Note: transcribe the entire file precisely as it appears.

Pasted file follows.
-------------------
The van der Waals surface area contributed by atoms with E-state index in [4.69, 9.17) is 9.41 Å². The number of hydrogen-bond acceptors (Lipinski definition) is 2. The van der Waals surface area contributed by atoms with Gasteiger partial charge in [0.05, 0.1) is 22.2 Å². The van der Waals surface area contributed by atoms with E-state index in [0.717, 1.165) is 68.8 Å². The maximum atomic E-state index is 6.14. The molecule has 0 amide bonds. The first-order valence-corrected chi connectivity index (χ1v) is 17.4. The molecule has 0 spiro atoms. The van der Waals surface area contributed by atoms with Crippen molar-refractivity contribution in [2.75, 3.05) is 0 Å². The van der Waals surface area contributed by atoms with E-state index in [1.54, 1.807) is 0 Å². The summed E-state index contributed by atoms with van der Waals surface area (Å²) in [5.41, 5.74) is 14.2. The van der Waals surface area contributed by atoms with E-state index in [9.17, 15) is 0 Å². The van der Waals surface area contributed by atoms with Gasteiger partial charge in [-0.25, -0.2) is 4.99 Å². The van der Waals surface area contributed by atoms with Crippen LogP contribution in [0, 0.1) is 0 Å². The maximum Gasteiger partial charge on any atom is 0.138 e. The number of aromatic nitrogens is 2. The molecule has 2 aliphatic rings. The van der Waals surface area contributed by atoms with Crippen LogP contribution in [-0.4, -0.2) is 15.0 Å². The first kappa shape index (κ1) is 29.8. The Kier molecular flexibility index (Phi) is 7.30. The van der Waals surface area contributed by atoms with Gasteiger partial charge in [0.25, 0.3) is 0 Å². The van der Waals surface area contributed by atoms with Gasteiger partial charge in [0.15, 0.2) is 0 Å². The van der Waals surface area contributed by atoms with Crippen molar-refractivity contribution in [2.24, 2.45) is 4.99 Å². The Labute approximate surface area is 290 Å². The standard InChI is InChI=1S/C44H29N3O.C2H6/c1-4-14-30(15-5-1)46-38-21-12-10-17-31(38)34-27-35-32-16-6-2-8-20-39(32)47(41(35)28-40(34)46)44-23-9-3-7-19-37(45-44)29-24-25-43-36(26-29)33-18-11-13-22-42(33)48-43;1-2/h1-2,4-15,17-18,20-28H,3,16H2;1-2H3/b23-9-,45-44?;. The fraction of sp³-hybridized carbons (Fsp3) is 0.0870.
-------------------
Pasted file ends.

The van der Waals surface area contributed by atoms with E-state index in [4.69, 9.17) is 9.41 Å². The number of hydrogen-bond acceptors (Lipinski definition) is 2. The van der Waals surface area contributed by atoms with Gasteiger partial charge in [0.05, 0.1) is 22.2 Å². The van der Waals surface area contributed by atoms with E-state index in [0.717, 1.165) is 68.8 Å². The maximum atomic E-state index is 6.14. The molecule has 0 amide bonds. The first-order valence-corrected chi connectivity index (χ1v) is 17.4. The molecule has 0 spiro atoms. The van der Waals surface area contributed by atoms with Crippen molar-refractivity contribution in [2.75, 3.05) is 0 Å². The van der Waals surface area contributed by atoms with E-state index in [1.54, 1.807) is 0 Å². The summed E-state index contributed by atoms with van der Waals surface area (Å²) in [5.41, 5.74) is 14.2. The van der Waals surface area contributed by atoms with E-state index in [9.17, 15) is 0 Å². The van der Waals surface area contributed by atoms with Gasteiger partial charge in [-0.25, -0.2) is 4.99 Å². The van der Waals surface area contributed by atoms with Crippen LogP contribution in [0, 0.1) is 0 Å². The maximum Gasteiger partial charge on any atom is 0.138 e. The number of aromatic nitrogens is 2. The molecule has 2 aliphatic rings. The van der Waals surface area contributed by atoms with Crippen LogP contribution in [-0.4, -0.2) is 15.0 Å². The first kappa shape index (κ1) is 29.8. The Kier molecular flexibility index (Phi) is 7.30. The van der Waals surface area contributed by atoms with Gasteiger partial charge in [0.25, 0.3) is 0 Å². The van der Waals surface area contributed by atoms with Gasteiger partial charge in [0.15, 0.2) is 0 Å². The van der Waals surface area contributed by atoms with Crippen molar-refractivity contribution in [2.24, 2.45) is 4.99 Å². The Labute approximate surface area is 290 Å². The standard InChI is InChI=1S/C44H29N3O.C2H6/c1-4-14-30(15-5-1)46-38-21-12-10-17-31(38)34-27-35-32-16-6-2-8-20-39(32)47(41(35)28-40(34)46)44-23-9-3-7-19-37(45-44)29-24-25-43-36(26-29)33-18-11-13-22-42(33)48-43;1-2/h1-2,4-15,17-18,20-28H,3,16H2;1-2H3/b23-9-,45-44?;. The fraction of sp³-hybridized carbons (Fsp3) is 0.0870.